Wednesday, March 1, 2000

Is Free Trade Fair Trade?

My article titled "Is Free Trade Fair Trade?" was published in March 2000.

Free trade is fair trade, or so one thought until the recent protests in Seattle during the WTO meeting. The Seattle protesters contended that unrestricted trade harms developing countries. In contrast, India's experience provides clear evidence of the high costs of a restrictive trade policy. For almost fifty years, India, the world's largest democracy, lived under the premise that trade is a zero-sum game. Successive governments believed that free trade would only weaken the Indian economy further and open it up for even greater economic exploitation.

The result of this economic experiment has been tragic but clear. In 1947, at the time of Independence from British colonial rule, India's share of global trade was estimated to be about 1.8%. Today it is less than half that. Per capita income has stagnated at less than $500, and an estimated 20-30% of the population lives in abject poverty. The Indian experience is in sharp contrast with that of many countries in South-East Asia that had started out at around the same level or worse, but in the last thirty years have leapt far ahead.

The economic philosophy behind a restricted trade regime was national self-sufficiency, and import substitution. It was argued that protecting local industries would not only help protect jobs, but also allow the industries to mature and develop, and the domestic knowledge base and technology to grow.

The results of this policy, in India and elsewhere, have been the opposite of what had been intended. The experiment failed because of fatal misconceptions about the nature of the market and the role of trade. And the cost for this failure has been extremely high. Ordinary consumers lost out, because domestic producers faced little competition, and their products were characterised by high price and low quality. Foreign goods were either unavailable or made prohibitively expensive through sky-high tariffs. Not surprisingly, the contribution of the economy to the growth of knowledge and technology was marginal.

Trade restrictions have clearly failed the citizens of developing countries. It is time to try a new policy which will promote domestic economic growth, spur innovation, and benefit consumers. There are several critical components to such a policy. They include the lifting of trade restrictions, respect for private property rights and contracts, and the assurance of freedom of choice in the marketplace. Such policies will induce competition and force producers to find better and cheaper ways of satisfying consumer demands.

To enhance the domestic base of knowledge and promote technological innovation, another essential component of a pro-growth policy is protection of intellectual property rights (IPR). The approach to IPR is another clear distinguishing factor between developing and developed countries. The former generally considered knowledge to be free and IPR as an instrument for restricting access to knowledge. The unintended consequence of this approach has been that while knowledge may be free, it has also become scarce, dated and even unavailable, as there is no incentive to invest in the discovery process.

The experience of India in this regard is quite telling. It may be argued that a lot of the traditional knowledge systems in India have decayed or died because of lack of protection for IPR. This seems particularly ironic today when there is universal concern for protecting the local knowledge base. For instance, the failure of most local pharmaceutical companies to utilise the "free" knowledge to develop new and better drugs is an illustration of the significance of IPR. IPR may limit access, but in the process eliminates the "tragedy of the commons" in the knowledge domain. IPR, therefore, provides the incentive to discover and makes knowledge affordable and sustainable.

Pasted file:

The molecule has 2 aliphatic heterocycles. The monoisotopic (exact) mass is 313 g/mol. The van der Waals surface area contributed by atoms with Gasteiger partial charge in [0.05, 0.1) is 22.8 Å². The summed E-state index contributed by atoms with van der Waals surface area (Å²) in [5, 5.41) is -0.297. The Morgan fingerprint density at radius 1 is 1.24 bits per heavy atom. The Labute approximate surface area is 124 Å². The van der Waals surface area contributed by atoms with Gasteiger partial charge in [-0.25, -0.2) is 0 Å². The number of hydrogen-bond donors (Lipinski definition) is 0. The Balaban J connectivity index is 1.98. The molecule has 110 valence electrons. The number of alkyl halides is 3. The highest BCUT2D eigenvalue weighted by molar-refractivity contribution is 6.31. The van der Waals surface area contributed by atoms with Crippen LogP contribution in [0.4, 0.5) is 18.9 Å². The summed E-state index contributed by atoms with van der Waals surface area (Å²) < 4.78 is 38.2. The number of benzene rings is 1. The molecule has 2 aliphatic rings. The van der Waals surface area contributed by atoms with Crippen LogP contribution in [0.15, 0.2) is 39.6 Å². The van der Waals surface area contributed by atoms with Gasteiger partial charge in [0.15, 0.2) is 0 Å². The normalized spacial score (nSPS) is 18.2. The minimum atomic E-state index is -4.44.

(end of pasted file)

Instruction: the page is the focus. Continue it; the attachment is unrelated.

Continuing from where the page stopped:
Another aspect of trade that needs more attention is its relationship with democracy. Traders in the marketplace are like voters in a democracy. If free flow of ideas is essential to sustain political freedom and a democratic polity, then free trade is critical to sustain economic freedom and an efficient marketplace. Liberty, after all, is indivisible.

Therefore, the best way to realise the competitive advantage that an opportunity to trade provides is through universal dismantling of barriers to trade and economic growth. The evidence of prosperity is clear from the diverse group of countries that instituted domestic reforms and adopted relatively open trading systems -- to the benefit of their citizens. Their experience is testimony to the fact that, where the interests of ordinary citizens are at stake, free trade is fair trade.

Poverty, Wealth and Waste

My article titled "Poverty, Wealth and Waste" is Reproduced from the March 2000 issue of PERC Reports. The original pdf version of the journal is available here . PERC, a think tank based in Bozeman, Montana, USA, is dedicated to Providing Market Solutions to Environmental Problems.

In 1986, a waste-to-energy plant opened in Delhi, India, financed by the Danish International Development Agency at a cost of over $10 million. The plant was expected to generate 3.8 mw of electricity from garbage, and its success was to be copied in other Indian cities. However, the plant was a failure. Two years later, the government was spending about $100,000 a year to burn garbage without producing energy. Surprisingly, the principal reason was the fact that there wasn’t enough urban waste in Delhi.

It turns out that the waste—paper, rags, plastic, etc.—in Delhi produces only about half the caloric value of a Western city. This contrast tells us a lot about the treatment of waste in rich and poor countries and helps us to understand the importance of trade in waste.
Poor societies can afford little waste in the traditional sense. Poverty ensures that every bit of a resource is reused, recycled, or otherwise utilized. In India, an enormous army of rag pickers continuously supply millions of trash merchants all over the country. They pick up virtually everything that might have a potential value. The rag-pickers, particularly in urban centers, have an unmatched capacity to extract and sort every bit of material that can be reused, recycled, or have other potential uses.

This commitment to resource utilization pervades almost all strata of society. Families in India willingly wait for weeks in the hope of getting a higher price for their old newspapers. Trash dealers frequent homes on a regular basis to buy newspapers, plastic and glass bottles, discarded furniture, or household gadgets. These are then meticulously sorted and sold for reuse, repair, recycling, resource recovery, and any number of other uses.